One thing I want to start getting into, and spend a fair amount of time on, is the practice of Advaitic non-dualism. Specifically, the practice of Ramana's Self-enquiry and all the supports for it recommended by Ramana and his lineage devotees, as well as others like Nisargadatta who teach very similarly.
One of the more interesting things going on with me has been a month-long email correspondence with a long-time resident of Ramanashram on the subject of Self-enquiry and its practice. The fellow has been extremely patient and helpful with me, and yet also firmly one-pointed on Ramana's actual instructions on Self-enquiry. I, on the other hand, have tried to introduce interpretations of Self-enquiry based on my own readings and beginner's practice of it that appear not to be what Ramana actually taught. My friend has been slowly wearing me down, and yet I continue to stubbornly hold onto a number of notions that seem true to me, regardless of what others say. This does not make me right and him wrong, or vice-versa, but it does mean that I have to understand all this more deeply than I do.
One of the primary points of contention is whether Self-enquiry involves an active inspection of the conditional self in any way at all, from the practice of niddidyasana's "not this, not this", to a simple noticing and rejection of the illusions of conditional selfhood. My friend insists, and after examining the evidence I'd have to agree with him, that Ramana's description of Self-enquiry does not admit any such forms of practice as being actual Self-enquiry. However, my fallback position has been that while true Self-enquiry may not involve any attention to the conditional self, or any process of inspecting the conditional self, the beginner who is taking on the practice of Self-enquiry will and even needs to make such inspections as a matter of course - except of course in the cases of individuals who have incredible clarity and single-mindedness, such that they realize with great speed and effectiveness - people like Ramana himself and Lakshmana Swami. For most everyone else, even Ramana recommended supplemental practices and approaches that were not so pure.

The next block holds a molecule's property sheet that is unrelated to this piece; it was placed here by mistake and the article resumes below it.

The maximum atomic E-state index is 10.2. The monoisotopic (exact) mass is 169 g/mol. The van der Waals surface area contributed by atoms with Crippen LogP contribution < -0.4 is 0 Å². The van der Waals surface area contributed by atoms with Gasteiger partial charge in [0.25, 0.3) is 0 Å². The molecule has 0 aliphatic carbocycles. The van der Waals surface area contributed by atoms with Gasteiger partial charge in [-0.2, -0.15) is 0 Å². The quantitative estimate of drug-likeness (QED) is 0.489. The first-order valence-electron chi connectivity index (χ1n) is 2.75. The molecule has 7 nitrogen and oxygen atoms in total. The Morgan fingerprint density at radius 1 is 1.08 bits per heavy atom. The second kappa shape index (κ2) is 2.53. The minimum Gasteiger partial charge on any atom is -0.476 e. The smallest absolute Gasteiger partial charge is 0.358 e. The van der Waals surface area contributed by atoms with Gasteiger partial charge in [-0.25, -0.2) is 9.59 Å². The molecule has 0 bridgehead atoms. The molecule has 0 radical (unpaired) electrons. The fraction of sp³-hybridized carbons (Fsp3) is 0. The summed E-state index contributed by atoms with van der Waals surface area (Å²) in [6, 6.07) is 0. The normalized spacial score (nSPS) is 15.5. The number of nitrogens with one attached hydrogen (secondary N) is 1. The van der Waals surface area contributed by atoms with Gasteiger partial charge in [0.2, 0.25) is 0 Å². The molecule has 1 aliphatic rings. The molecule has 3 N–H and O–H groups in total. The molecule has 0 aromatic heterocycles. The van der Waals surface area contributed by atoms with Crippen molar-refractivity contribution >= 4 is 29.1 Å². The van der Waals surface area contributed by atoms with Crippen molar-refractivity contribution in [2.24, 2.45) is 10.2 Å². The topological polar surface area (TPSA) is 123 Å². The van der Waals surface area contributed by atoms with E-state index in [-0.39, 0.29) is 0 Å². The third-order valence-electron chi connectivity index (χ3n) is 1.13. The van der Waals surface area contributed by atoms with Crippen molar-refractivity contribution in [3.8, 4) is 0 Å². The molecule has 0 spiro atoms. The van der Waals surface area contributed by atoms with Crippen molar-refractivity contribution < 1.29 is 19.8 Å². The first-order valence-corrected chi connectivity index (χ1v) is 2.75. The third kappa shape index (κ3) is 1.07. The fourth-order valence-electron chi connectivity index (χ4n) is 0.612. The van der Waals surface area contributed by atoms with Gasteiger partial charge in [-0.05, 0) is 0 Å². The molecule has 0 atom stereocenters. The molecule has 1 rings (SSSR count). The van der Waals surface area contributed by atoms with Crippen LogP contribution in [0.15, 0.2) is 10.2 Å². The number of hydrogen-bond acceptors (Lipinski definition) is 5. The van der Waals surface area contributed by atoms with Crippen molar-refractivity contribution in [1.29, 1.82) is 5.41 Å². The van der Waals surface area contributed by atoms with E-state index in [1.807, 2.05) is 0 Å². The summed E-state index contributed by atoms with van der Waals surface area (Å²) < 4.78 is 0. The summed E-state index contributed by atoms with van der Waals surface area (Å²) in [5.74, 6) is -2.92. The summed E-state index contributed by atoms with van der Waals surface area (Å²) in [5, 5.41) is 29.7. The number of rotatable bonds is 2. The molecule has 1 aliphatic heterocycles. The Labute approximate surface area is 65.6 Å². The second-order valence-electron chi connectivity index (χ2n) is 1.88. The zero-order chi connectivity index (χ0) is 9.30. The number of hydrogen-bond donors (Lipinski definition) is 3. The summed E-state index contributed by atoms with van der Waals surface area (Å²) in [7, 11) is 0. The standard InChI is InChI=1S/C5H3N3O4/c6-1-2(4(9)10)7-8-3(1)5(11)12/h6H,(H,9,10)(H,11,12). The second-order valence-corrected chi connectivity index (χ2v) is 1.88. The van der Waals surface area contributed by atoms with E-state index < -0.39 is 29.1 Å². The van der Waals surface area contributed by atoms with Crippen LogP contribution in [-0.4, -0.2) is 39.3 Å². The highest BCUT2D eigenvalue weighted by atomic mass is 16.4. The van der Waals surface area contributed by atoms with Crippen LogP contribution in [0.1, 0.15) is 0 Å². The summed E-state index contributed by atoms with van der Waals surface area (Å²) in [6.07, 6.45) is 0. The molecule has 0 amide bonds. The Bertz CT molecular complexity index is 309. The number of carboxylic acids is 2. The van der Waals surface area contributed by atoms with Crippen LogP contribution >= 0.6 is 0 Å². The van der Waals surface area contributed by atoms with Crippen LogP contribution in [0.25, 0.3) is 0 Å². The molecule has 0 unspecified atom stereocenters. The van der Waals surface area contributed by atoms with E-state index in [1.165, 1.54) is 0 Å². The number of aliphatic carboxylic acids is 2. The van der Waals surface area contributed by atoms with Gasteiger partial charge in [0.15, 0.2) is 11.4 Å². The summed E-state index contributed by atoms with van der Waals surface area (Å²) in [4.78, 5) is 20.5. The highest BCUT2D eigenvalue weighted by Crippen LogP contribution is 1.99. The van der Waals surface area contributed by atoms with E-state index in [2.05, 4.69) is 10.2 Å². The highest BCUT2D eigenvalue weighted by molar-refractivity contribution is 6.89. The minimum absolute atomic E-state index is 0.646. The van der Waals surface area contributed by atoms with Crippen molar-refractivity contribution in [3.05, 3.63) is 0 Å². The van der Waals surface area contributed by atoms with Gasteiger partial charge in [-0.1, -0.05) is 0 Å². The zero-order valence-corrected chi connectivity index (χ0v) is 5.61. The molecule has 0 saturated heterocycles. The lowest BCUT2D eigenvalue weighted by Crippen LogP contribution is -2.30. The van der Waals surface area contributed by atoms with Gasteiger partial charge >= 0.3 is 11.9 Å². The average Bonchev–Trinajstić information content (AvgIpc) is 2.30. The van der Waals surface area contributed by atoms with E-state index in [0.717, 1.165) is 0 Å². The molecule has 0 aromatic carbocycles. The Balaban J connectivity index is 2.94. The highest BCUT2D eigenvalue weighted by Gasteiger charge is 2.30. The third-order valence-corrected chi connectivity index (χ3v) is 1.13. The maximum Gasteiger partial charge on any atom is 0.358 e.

The central point my friend keeps bringing up is that Self-enquiry is purely a matter of attention to consciousness itself, that it has nothing to do with attention to objects at all, that any practice that puts attention on objects of any kind, whether they be thoughts or objective experience, the body-mind itself, or any process of thinking and observing, simply reinforces thought, mind, and objects. So to examine any object, any aspect of the conditional self, and say to oneself, no, this isn't true, this isn't real, this isn't me, this isn't consciousness, itself reinforces the mind and the very illusions it wishes to be free of. This is a radical position on the subject of Self-enquiry, and while it appears to be true, it also perhaps accounts for why so few people, even at Ramanashram, actually practice Self-enquiry. To actually practice Self-enquiry in this manner seems virtually impossible for beginners such as myself, and yet when I say this to my friend he insists that I am wrong, that it is possible, and that it is only my mind which tells me it can't be done, and that I shouldn't listen to my mind. In a discussion of the necessity of the Guru he brought up a wonderful quote from the Guru Vachaka Kovai:
An external Guru is needed because the desire-filled,infatuated mind rushes out lithout listening with love to the truth unceasingly proclaimed in the Heart by the self, being-consciousness
The point here is that the purpose of the external Guru is to help steer the devotee's atention back to this voice that is constantly speaking the truth in the Heart of the devotee, but which we do not listen to because our minds are distracted with the world of objects and thoughts. This internal voice of the Heart does not speak the mind's language and can only be "heard" in silence. Self-enquiry, acccording to Ramana, is the direct path of attending to the Guru's true teaching in silence, rather than attending to the mind's thoughts and objects, which constantly steer one away from this teaching in silence. Self-enquiry destroys the mind and its thoughts, and all its objects, not by putting any attention on them at all, but by not giving them attention, and instead by putting attention on its source, on consciousness itself, on awareness, by simply being the witness. When this is done, the power of the Self destroys the mind naturally, without any effort on the devotee's part. So Self-enquiry is not a method of the mind, but from the beginning moves beyond the realm of mind. As my friend says